Staff Writer
Columbus CEO

c.2013 New York Times News Service

For the managers of pop stars, is there strength in numbers? That is the idea behind a new $120 million venture by Scooter Braun, the manager of hit acts like Justin Bieber, Carly Rae Jepsen and PSY.

In a deal that has kept the music industry guessing for months, Braun is assembling a coalition of managers and musicians and raising an investment fund intended to strengthen their position in the changing music industry, according to several people with direct knowledge of the plan.

Braun is in advanced talks with a number of potential partners, including singer and rapper Drake, along with his managers; Jason Owen, who represents Shania Twain and the country band Little Big Town; and Troy Carter, who until recently managed Lady Gaga, according to these people, who were not authorized to speak publicly.

A spokesman for Braun declined to comment Sunday.

Board members of Braun’s venture — whose name was not known — include Thomas Tull, the Hollywood producer, and David Politis, founder of the technology company BetterCloud. Jeffrey Katzenberg, the chief executive of DreamWorks Animation SKG, is said to be acting as an informal adviser on the project.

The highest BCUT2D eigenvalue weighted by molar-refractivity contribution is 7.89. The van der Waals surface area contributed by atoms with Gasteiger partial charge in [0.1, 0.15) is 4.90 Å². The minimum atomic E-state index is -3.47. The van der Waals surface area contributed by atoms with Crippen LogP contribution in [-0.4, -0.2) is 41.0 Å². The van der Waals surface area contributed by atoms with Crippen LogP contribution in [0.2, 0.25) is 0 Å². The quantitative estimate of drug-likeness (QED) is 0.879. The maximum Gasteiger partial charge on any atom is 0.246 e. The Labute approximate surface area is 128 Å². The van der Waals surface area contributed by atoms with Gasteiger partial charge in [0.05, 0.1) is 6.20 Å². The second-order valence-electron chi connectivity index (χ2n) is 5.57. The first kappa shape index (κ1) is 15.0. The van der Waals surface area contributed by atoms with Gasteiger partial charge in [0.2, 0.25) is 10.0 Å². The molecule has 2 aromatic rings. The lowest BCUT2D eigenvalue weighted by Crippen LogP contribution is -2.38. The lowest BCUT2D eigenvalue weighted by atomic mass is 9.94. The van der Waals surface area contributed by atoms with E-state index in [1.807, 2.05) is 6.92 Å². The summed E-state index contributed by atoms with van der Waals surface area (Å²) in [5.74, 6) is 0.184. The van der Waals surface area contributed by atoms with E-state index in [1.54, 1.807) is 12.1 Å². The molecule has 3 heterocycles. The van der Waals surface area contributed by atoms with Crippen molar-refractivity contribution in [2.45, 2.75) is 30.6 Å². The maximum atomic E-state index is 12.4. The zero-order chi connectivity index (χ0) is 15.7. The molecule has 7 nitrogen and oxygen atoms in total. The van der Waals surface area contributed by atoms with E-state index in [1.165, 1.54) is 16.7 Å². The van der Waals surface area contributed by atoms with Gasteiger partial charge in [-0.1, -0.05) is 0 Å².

The majority of the $120 million raised so far is from funds managed by Waddell & Reed Financial, an investment management company based in Overland Park, Kan. The venture has commitments for financing that could bring the total to about $200 million.

Last year, Waddell & Reed invested $443 million in Tull’s company, Legendary Entertainment, whose films include “300” and “The Dark Knight.”

If successful, the alliance could significantly raise the profile of Braun, who at 32 has already established himself as a sharp talent hunter with a keen command of social media. His company, SB Projects, also encompasses a record label, Schoolboy, as well as divisions for film, television, music publishing and technology investment.

His new venture is expected to pool the resources of its members and backers to invest in technology companies, publishing and other assets that historically have been outside the realm of managers. The structure of the coalition is expected to be somewhat loose, with those involved remaining relatively autonomous; most of the deals are said to cover only 50 percent of the managers’ businesses.

With the balance of power in the music industry shifting away from record companies, the role of managers and other artist representatives has been evolving. Recently, Irving Azoff, a longtime manager and the former executive chairman of Live Nation Entertainment, announced a deal with the Madison Square Garden Co. for a multifaceted music company. Lyor Cohen, a former top executive at the Warner Music Group, also recently announced a small content management firm.

Of the partners Braun has recruited, a question remains about the involvement of Carter. Lady Gaga — by far Carter’s most successful client — is said to have recently dismissed him, which would most likely diminish the value of his company. But Carter has reportedly remained involved in the marketing of Lady Gaga’s new album, “Artpop,” and it is unclear whether a separation agreement between the two has been fully negotiated.

Despite this uncertainty, talks between Braun and Carter about the venture are said to have continued.